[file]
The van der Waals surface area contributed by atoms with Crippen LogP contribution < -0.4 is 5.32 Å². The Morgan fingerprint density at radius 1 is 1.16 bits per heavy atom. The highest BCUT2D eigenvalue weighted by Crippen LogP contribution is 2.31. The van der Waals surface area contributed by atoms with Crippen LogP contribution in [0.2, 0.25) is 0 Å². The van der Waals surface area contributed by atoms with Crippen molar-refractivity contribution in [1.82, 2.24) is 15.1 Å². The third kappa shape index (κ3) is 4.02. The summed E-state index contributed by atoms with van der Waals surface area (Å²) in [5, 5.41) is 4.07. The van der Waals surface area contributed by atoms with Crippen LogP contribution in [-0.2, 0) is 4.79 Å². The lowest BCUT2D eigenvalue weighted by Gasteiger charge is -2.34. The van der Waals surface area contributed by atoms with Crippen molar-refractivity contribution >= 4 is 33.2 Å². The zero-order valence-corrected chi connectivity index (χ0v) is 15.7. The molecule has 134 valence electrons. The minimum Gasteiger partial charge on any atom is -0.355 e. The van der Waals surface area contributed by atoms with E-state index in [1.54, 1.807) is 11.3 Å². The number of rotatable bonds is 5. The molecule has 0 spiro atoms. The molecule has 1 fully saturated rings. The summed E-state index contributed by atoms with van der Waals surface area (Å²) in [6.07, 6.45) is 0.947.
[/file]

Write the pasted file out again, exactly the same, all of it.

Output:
The van der Waals surface area contributed by atoms with Crippen LogP contribution < -0.4 is 5.32 Å². The Morgan fingerprint density at radius 1 is 1.16 bits per heavy atom. The highest BCUT2D eigenvalue weighted by Crippen LogP contribution is 2.31. The van der Waals surface area contributed by atoms with Crippen LogP contribution in [0.2, 0.25) is 0 Å². The van der Waals surface area contributed by atoms with Crippen molar-refractivity contribution in [1.82, 2.24) is 15.1 Å². The third kappa shape index (κ3) is 4.02. The summed E-state index contributed by atoms with van der Waals surface area (Å²) in [5, 5.41) is 4.07. The van der Waals surface area contributed by atoms with Crippen LogP contribution in [-0.2, 0) is 4.79 Å². The lowest BCUT2D eigenvalue weighted by Gasteiger charge is -2.34. The van der Waals surface area contributed by atoms with Crippen molar-refractivity contribution >= 4 is 33.2 Å². The zero-order valence-corrected chi connectivity index (χ0v) is 15.7. The molecule has 134 valence electrons. The minimum Gasteiger partial charge on any atom is -0.355 e. The van der Waals surface area contributed by atoms with E-state index in [1.54, 1.807) is 11.3 Å². The number of rotatable bonds is 5. The molecule has 0 spiro atoms. The molecule has 1 fully saturated rings. The summed E-state index contributed by atoms with van der Waals surface area (Å²) in [6.07, 6.45) is 0.947.